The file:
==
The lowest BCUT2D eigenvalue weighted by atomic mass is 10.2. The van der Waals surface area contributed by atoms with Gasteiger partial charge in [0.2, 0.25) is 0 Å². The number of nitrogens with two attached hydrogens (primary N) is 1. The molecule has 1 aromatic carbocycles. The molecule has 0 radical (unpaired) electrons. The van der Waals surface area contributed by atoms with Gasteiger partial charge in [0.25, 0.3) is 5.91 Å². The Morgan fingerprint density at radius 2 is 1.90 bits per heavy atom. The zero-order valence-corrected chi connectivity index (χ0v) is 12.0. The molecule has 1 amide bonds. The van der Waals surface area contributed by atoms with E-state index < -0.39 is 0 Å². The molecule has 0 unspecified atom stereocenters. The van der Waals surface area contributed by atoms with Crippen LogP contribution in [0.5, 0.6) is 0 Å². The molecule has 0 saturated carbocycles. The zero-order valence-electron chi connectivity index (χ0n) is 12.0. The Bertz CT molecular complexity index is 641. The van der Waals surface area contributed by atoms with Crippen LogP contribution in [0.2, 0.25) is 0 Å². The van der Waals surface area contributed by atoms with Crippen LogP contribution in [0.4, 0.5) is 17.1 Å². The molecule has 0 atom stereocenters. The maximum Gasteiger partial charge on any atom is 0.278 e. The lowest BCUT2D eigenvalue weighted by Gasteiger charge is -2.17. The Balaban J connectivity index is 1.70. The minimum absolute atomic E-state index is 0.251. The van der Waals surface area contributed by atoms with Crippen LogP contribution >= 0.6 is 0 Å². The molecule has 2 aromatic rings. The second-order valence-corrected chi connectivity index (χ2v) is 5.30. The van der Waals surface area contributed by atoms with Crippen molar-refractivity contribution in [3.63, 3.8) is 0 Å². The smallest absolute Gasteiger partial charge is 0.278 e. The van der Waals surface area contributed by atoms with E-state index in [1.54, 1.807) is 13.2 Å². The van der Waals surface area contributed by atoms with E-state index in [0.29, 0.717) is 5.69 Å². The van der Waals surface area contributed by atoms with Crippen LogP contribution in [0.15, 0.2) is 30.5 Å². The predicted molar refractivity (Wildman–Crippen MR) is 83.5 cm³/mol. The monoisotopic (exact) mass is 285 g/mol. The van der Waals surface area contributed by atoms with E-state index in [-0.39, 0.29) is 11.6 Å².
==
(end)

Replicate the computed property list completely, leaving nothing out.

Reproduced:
The lowest BCUT2D eigenvalue weighted by atomic mass is 10.2. The van der Waals surface area contributed by atoms with Gasteiger partial charge in [0.2, 0.25) is 0 Å². The number of nitrogens with two attached hydrogens (primary N) is 1. The molecule has 1 aromatic carbocycles. The molecule has 0 radical (unpaired) electrons. The van der Waals surface area contributed by atoms with Gasteiger partial charge in [0.25, 0.3) is 5.91 Å². The Morgan fingerprint density at radius 2 is 1.90 bits per heavy atom. The zero-order valence-corrected chi connectivity index (χ0v) is 12.0. The molecule has 1 amide bonds. The van der Waals surface area contributed by atoms with E-state index < -0.39 is 0 Å². The molecule has 0 unspecified atom stereocenters. The van der Waals surface area contributed by atoms with Crippen LogP contribution in [0.5, 0.6) is 0 Å². The molecule has 0 saturated carbocycles. The zero-order valence-electron chi connectivity index (χ0n) is 12.0. The Bertz CT molecular complexity index is 641. The van der Waals surface area contributed by atoms with Crippen LogP contribution in [0.2, 0.25) is 0 Å². The van der Waals surface area contributed by atoms with Crippen LogP contribution in [0.4, 0.5) is 17.1 Å². The molecule has 0 atom stereocenters. The maximum Gasteiger partial charge on any atom is 0.278 e. The lowest BCUT2D eigenvalue weighted by Gasteiger charge is -2.17. The Balaban J connectivity index is 1.70. The minimum absolute atomic E-state index is 0.251. The van der Waals surface area contributed by atoms with Crippen LogP contribution >= 0.6 is 0 Å². The molecule has 2 aromatic rings. The second-order valence-corrected chi connectivity index (χ2v) is 5.30. The van der Waals surface area contributed by atoms with Crippen molar-refractivity contribution in [3.63, 3.8) is 0 Å². The smallest absolute Gasteiger partial charge is 0.278 e. The van der Waals surface area contributed by atoms with E-state index in [1.54, 1.807) is 13.2 Å². The van der Waals surface area contributed by atoms with E-state index in [0.29, 0.717) is 5.69 Å². The van der Waals surface area contributed by atoms with Crippen LogP contribution in [0.15, 0.2) is 30.5 Å². The predicted molar refractivity (Wildman–Crippen MR) is 83.5 cm³/mol. The monoisotopic (exact) mass is 285 g/mol. The van der Waals surface area contributed by atoms with E-state index in [-0.39, 0.29) is 11.6 Å².